-Venita Jones, Director of Financial Aid, Florida Gulf Coast University

37. We will expand access and provide training to enable budget managers to conduct more sophisticated queries and produce customized reports in the PeopleSoft financial and human resource systems.

-John Hose, Associate VP for University Affairs, Brandeis University

38. We have introduced a planning and budgeting system involving a highly participatory approach and including both administrators and college representatives as members of the Planning and Budgeting Council. The budgetary decisions were developed in an all-day, widely publicized event in which proponents made their cases and the council prioritized the developmental activities with recommended allocations. The Board of Trustees supported the process and adopted the recommendations. The college community, observing the process, praised the fairness and the outcomes-even when there wasn't enough to go around!

-Philip Day, Chancellor, City College of San Francisco

39. Our students let us know that our Financial Aid Office work practices were not functioning effectively. So we collaborated with financial aid professionals, systems specialists, and user representatives. New procedures and practices were identified and proposed, and within six months the recommended changes were effected. The culminating reward was a newly renovated Financial Aid facility and a new user-friendly approach-sending the message that this was a new place with new practices. Students, faculty, and counselors now praise the office as a model of performance. Next: the Human Resources Office.

-Philip Day, Chancellor, City College of San Francisco

40. For 2003, professional development will be emphasized. The Director of Advancement will increase attendance at professional development seminars and conferences by 25 percent (compared to 2002), will take the CFRE (Certified Fund Raising Executive) Exam, and will continue MBA courses. -Judy Taylor, Director of Advancement, Floyd College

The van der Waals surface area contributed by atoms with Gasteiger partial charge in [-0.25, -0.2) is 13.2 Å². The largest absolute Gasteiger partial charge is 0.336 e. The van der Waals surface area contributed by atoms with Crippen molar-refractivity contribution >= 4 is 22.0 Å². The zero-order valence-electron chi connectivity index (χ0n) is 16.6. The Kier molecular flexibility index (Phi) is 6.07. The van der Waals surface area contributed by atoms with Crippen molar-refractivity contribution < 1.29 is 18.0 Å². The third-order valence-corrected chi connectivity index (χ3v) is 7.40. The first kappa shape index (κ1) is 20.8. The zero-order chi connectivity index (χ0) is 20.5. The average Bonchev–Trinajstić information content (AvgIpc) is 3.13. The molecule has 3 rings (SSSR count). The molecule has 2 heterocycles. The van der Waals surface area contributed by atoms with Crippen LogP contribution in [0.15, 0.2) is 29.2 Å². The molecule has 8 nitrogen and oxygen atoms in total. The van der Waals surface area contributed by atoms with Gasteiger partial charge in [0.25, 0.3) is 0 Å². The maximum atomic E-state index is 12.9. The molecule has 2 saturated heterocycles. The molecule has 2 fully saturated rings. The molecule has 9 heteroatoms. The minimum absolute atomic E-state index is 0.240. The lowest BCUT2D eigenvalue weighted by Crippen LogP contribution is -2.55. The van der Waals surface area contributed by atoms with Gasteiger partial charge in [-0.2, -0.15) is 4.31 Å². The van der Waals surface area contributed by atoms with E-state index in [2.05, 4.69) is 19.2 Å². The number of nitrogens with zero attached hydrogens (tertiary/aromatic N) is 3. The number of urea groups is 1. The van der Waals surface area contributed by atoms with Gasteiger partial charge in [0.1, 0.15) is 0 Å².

41. College administrators need to be fully equipped to meet new challenges and to work interdependently. Our new six-month program, Leadership-in-Action (LIA), engaged 20 middle managers from all sectors of the college community-academic, athletic, admissions, facilities, finance and administration, communications, student life, and information technology. Through LIA, communication and collaboration increased, and interactions have become more strategic and deliberate. These attributes have radiated throughout our organization as supervisors and subordinates alike have been positively influenced by the actions of the LIA participants. The program will begin its second year with a new crop of administrators.

-Gordon Haaland, President, Gettysburg College

42. Higher education must follow the significant productivity increase U.S. industry reported this past year. We will attempt to streamline scheduling to increase class and lab seats in undersized classes, study and adjust peak/valley times for non-instructional staff by cross-training, adjust work loads of faculty for more teaching and less committee work, and reduce administrative expenses.

-John Light, President, Hocking College

43. Human capital is the key business investment I need to make to improve our organization. Changes include hiring a full-time major gifts officer, so considerable fundraising activity is on my business improvements agenda. -Larry Moneta, VP for Student Affairs, Duke University

44. We have conducted a business process improvement study involving over 260 staff, faculty, and administration. The project, called SPARTA (Systems at Pace-Accurate, Reliable, Timely, and Available), used an online decision support tool called Decision Director to identify over 7,000 to-be business requirements that were collected, validated, and incorporated into an RFP for a new ERP system and implementation partner.